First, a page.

Sometimes, the more you study a race, the less you know

I’d love to know what is going on in this presidential race — and as a pollster I really should. Instead of enhancing my overall understanding, though, the plethora of polls too often leads to a net loss of knowledge.

For the moment, make the heroic assumption that national polls have meaning and try to tease from them answers to three key questions.

Is the race narrowing?

Trend trackers who put the full panoply of polls through their favorite formula suggest it is. They calculated a 4- to 5-point Obama margin in June, now diminished to about 2 points. Of course those analysts crunch all the polls, including extreme outliers like the recent Zogby survey giving McCain a 5-point lead. Four other overlapping polls pegged Obama’s lead at 2 to 5 points — a rather significant difference.

Examining the results of some high-quality polls over time is another way to gauge change. Gallup is in the field most frequently, conducting interviews each night. Press headlines not withstanding, their surveys reveal remarkable stability. Most often, Obama’s support has varied within a very narrow band, ranging from 44 percent to 47 percent, on rare occasions reaching as high as 48 percent and as low as 43 percent. McCain has moved mostly between 42 percent and 45 percent.

Gallup’s other poll, with USA Today, suggests Obama gains, as he turned a 4-point July deficit into a 3-point lead this month.

CNN suggests the opposite, as a 7-point Obama lead in their poll last month faded to a tie in the wake of Obama’s vacation.

Confused? Wait.

The ABC/Washington Post poll just came out of the field with 49 percent of likely voters for Obama and 45 percent supporting McCain. That is exactly zero change in the Obama vote since their July survey and a 1-point decline in McCain’s support.

Pew’s poll gave 46 percent to Obama and 43 percent to McCain, a 1-point decline for the Democrat since July and a 1 point increase for McCain.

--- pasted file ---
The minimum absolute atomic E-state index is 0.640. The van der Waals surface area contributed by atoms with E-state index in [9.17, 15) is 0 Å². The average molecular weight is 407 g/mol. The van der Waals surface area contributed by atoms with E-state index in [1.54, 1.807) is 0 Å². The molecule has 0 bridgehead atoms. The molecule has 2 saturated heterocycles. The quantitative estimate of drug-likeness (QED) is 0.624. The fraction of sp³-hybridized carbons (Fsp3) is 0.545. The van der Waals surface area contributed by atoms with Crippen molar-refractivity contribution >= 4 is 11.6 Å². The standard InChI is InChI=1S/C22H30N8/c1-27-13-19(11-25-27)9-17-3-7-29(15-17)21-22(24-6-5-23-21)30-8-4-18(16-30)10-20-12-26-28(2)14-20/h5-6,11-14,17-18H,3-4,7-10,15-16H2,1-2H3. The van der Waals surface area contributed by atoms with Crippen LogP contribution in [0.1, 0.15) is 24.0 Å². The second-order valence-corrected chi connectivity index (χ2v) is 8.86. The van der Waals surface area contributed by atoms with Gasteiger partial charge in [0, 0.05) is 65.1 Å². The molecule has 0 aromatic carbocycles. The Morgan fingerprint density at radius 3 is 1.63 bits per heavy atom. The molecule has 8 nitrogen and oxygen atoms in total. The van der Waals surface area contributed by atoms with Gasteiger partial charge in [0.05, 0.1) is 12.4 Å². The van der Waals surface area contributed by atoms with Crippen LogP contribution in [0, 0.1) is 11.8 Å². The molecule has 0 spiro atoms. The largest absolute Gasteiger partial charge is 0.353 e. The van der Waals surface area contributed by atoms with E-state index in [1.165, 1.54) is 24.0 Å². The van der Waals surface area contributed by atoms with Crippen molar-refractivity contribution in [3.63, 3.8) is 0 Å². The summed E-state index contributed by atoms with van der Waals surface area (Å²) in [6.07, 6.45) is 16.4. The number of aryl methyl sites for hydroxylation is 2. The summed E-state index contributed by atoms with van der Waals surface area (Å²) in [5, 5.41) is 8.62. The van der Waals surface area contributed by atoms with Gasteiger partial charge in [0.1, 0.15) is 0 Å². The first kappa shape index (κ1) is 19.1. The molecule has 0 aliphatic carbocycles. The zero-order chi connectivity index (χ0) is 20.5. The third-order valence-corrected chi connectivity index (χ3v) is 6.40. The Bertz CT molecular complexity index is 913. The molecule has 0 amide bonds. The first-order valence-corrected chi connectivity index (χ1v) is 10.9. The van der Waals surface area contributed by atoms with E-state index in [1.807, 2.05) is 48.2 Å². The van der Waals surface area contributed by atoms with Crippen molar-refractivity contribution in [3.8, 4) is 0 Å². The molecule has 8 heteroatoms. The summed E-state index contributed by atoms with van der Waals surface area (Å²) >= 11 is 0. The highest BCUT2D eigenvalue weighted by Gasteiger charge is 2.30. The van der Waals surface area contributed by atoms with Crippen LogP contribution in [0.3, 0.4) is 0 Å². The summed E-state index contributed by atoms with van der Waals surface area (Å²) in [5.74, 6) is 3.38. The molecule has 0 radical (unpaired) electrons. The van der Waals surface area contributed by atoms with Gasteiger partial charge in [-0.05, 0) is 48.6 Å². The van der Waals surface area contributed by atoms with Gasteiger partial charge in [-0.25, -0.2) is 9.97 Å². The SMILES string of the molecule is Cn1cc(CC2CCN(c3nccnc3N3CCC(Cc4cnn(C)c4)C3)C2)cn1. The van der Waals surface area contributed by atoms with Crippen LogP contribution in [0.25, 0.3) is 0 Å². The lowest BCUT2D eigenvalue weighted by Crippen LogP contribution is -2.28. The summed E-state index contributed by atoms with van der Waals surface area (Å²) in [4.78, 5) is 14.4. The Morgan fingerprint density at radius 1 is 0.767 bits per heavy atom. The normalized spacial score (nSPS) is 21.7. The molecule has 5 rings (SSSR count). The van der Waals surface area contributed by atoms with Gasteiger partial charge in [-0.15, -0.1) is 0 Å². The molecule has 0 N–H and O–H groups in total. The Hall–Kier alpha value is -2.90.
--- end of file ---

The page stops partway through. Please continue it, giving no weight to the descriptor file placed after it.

CBS/New York Times and NBC/Wall Street Journal polling suggested only slightly more movement, with the margin tightening by 3 points since July in both surveys.

So one poll suggests Obama gains, another McCain on the move, but most reveal impressive continuity.

Have underlying assessments of Obama or McCain changed?

A little.

Obama’s favorability rating in the August ABC/Post poll is identical to those recorded in July, while McCain’s favorables are up 2 and unfavorables down 2. Obama’s ratings remain stronger than McCain’s on this measure.

While Obama still enjoys a healthy 11-point lead as the candidate trusted to deal with the economy, this is the narrowest lead he has enjoyed on this central issue.

What was a 5-point advantage for McCain on Iraq is now even, though McCain slightly expanded his lead on dealing with international affairs. Obama still has the lead on energy, though McCain has narrowed the gap by 4 points, while Obama has taken the lead on being a stronger leader, moving up a net of 8 points.

So, marginal changes beneath the surface, with both candidates able to claim some gains.

Have the underlying fundamentals changed?

Perceptions have — a little.

Bush and the war remain exceptionally unpopular, though assessments of both have improved slightly. Fifty-seven percent believe McCain represents a continuation of Bush’s policies —2 points more than in June.

However, while voters continue to be extraordinarily negative about the economy, evaluations have improved from their low points in July. Last month, 90 percent were telling Gallup the economy is getting worse — in August that’s “down” to 76 percent.

Imposing order on this tangle of data requires oversimplification and creates distortion, leading to a net loss of knowledge.

Mellman is president of The Mellman Group and has worked for Democratic candidates and causes since 1982, including Sen. John KerryJohn Forbes KerryJohn Kerry to NYU Abu Dhabi: We can't address world problems by 'going it alone' Juan Williams: Trump's dangerous lies on Iran Pompeo: US tried, failed to achieve side deal with European allies MORE (D-Mass.) in 2004.